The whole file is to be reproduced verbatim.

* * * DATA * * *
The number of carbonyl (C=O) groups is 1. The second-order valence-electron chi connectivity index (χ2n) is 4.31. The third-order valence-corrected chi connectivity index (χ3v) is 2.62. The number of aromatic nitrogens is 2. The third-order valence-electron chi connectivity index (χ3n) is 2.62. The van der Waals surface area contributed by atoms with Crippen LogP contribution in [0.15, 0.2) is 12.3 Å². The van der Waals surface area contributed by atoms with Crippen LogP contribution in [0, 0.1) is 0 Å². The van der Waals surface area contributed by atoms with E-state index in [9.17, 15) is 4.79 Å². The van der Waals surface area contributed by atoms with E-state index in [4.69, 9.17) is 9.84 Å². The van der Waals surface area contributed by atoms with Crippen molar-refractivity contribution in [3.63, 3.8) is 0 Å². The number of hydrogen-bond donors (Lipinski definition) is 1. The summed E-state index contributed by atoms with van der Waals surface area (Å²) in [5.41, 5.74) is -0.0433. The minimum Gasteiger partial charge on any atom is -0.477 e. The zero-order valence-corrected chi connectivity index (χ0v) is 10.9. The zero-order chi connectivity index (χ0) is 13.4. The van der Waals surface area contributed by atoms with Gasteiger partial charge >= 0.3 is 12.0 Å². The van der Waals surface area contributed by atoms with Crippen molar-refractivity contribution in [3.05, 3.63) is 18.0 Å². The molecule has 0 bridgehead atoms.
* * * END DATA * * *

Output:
The number of carbonyl (C=O) groups is 1. The second-order valence-electron chi connectivity index (χ2n) is 4.31. The third-order valence-corrected chi connectivity index (χ3v) is 2.62. The number of aromatic nitrogens is 2. The third-order valence-electron chi connectivity index (χ3n) is 2.62. The van der Waals surface area contributed by atoms with Crippen LogP contribution in [0.15, 0.2) is 12.3 Å². The van der Waals surface area contributed by atoms with Crippen LogP contribution in [0, 0.1) is 0 Å². The van der Waals surface area contributed by atoms with E-state index in [9.17, 15) is 4.79 Å². The van der Waals surface area contributed by atoms with E-state index in [4.69, 9.17) is 9.84 Å². The van der Waals surface area contributed by atoms with Crippen molar-refractivity contribution in [3.63, 3.8) is 0 Å². The number of hydrogen-bond donors (Lipinski definition) is 1. The summed E-state index contributed by atoms with van der Waals surface area (Å²) in [5.41, 5.74) is -0.0433. The minimum Gasteiger partial charge on any atom is -0.477 e. The zero-order valence-corrected chi connectivity index (χ0v) is 10.9. The zero-order chi connectivity index (χ0) is 13.4. The van der Waals surface area contributed by atoms with Gasteiger partial charge >= 0.3 is 12.0 Å². The van der Waals surface area contributed by atoms with Crippen molar-refractivity contribution in [3.05, 3.63) is 18.0 Å². The molecule has 0 bridgehead atoms.